If school is supposed to prepare students for real life, then why doesn’t it look more like real life?

If school is supposed to prepare students for real life,
then why doesn’t school look more like real life?

For more than a decade, this question has lived at the heart of my research and practice as a professional educator. While I worked at Unboundary, we created a Brain Food devoted to exploring this question.

A number of educators and school transformation agents connect to this question through an entire branch of educational practice known as “authentic learning.” At the end of January, #EdChat Radio featured the topic of authentic learning on an episode. And Dr. Brett Jacobsen, of Mount Vernon Presbyterian School and the Mount Vernon Institute for Innovation (where I work), recently interviewed Dr. Yong Zhao for his podcast “Design Movement,” and much of their conversation connects with this topic of authentic learning.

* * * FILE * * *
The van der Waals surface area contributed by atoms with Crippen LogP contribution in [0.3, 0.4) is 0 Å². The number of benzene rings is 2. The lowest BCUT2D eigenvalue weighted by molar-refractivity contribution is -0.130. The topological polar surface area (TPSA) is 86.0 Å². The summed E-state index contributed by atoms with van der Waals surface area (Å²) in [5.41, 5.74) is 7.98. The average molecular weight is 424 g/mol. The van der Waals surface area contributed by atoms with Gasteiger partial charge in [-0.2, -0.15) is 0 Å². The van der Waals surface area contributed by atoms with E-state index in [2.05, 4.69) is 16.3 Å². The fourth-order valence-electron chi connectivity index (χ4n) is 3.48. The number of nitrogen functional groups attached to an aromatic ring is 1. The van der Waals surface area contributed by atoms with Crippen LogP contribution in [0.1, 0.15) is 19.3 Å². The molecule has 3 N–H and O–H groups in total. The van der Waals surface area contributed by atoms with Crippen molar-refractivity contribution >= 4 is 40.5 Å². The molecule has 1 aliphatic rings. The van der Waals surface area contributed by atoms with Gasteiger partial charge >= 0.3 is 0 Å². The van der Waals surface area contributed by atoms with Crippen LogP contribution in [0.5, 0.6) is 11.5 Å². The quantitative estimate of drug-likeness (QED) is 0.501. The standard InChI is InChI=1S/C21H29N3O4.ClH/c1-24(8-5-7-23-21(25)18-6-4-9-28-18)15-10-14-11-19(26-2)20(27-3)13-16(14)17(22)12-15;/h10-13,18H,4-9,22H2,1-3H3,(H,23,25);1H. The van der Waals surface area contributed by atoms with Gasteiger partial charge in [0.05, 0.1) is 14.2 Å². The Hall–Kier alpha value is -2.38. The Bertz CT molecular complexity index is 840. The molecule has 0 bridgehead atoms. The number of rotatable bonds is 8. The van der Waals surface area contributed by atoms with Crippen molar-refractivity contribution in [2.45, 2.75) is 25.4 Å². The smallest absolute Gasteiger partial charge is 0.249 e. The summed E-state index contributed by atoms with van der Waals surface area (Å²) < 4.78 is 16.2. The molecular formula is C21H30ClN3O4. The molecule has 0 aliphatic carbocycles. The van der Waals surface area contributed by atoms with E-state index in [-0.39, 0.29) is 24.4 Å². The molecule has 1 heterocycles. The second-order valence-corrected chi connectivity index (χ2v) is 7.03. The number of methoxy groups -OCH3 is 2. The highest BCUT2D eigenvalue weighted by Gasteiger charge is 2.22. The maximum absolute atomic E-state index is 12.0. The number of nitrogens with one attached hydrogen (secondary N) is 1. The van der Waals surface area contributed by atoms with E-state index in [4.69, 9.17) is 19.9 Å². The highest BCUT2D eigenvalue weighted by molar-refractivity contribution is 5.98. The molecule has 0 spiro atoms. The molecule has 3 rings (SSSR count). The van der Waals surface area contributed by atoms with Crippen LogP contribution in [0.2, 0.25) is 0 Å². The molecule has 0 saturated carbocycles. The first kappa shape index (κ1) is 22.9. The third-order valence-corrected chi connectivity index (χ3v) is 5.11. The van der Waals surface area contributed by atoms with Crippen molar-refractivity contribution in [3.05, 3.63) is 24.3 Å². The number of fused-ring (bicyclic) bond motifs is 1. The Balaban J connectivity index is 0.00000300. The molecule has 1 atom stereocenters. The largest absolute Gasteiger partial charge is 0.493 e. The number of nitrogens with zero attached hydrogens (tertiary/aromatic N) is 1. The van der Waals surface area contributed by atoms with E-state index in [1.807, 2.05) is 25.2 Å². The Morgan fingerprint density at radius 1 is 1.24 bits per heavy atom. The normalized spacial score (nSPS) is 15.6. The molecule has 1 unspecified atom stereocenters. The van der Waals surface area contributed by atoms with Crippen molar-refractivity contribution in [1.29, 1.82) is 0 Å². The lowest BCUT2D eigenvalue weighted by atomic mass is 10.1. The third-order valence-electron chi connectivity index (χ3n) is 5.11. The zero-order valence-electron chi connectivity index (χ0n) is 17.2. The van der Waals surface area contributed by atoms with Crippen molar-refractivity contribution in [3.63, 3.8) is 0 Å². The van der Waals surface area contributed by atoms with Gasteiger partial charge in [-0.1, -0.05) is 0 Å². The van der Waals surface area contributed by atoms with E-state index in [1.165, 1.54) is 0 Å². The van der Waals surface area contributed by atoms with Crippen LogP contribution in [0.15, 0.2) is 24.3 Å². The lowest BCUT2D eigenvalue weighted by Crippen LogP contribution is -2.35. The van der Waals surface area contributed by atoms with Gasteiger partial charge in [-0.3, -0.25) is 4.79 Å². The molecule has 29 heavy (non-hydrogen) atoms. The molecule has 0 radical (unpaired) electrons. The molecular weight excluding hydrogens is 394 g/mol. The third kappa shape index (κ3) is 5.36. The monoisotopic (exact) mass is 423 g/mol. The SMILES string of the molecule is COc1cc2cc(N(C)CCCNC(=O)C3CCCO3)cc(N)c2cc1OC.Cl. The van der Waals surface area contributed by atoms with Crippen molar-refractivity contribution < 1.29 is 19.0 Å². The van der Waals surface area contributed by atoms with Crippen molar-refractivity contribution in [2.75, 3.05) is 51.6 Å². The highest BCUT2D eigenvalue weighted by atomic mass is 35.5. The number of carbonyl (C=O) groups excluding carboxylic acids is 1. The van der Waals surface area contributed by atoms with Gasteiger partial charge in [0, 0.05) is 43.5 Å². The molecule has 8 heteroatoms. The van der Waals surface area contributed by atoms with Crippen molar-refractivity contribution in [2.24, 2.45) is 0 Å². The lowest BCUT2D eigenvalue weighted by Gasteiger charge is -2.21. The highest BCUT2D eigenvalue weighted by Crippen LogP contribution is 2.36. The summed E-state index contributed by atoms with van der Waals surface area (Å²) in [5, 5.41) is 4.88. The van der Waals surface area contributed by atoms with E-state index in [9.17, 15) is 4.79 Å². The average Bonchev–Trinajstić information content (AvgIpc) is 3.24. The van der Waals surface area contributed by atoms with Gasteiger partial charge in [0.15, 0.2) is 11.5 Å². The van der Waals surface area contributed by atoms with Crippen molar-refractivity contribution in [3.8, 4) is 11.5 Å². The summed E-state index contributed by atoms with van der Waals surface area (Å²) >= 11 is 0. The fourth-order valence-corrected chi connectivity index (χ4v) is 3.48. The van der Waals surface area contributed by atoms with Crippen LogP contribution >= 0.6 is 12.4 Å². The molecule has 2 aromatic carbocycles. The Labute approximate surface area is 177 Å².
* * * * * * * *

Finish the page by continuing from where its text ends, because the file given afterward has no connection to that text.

Given the habits formed by decades of industrial-age, delivery-based pedagogy, though, educators must explore and experiment with different structures in order to make room for more authentic learning – learning that is meant to serve a greater purpose than only a grade in a grade book and a future locker-clean-out session in late May or early June.

Exploring such new structures can be challenging for schools. In fact, some structures point to entirely different paradigms for schools – like “giving an education” rather than getting an education, taking a course, or whadya-get-on-that-test assessment.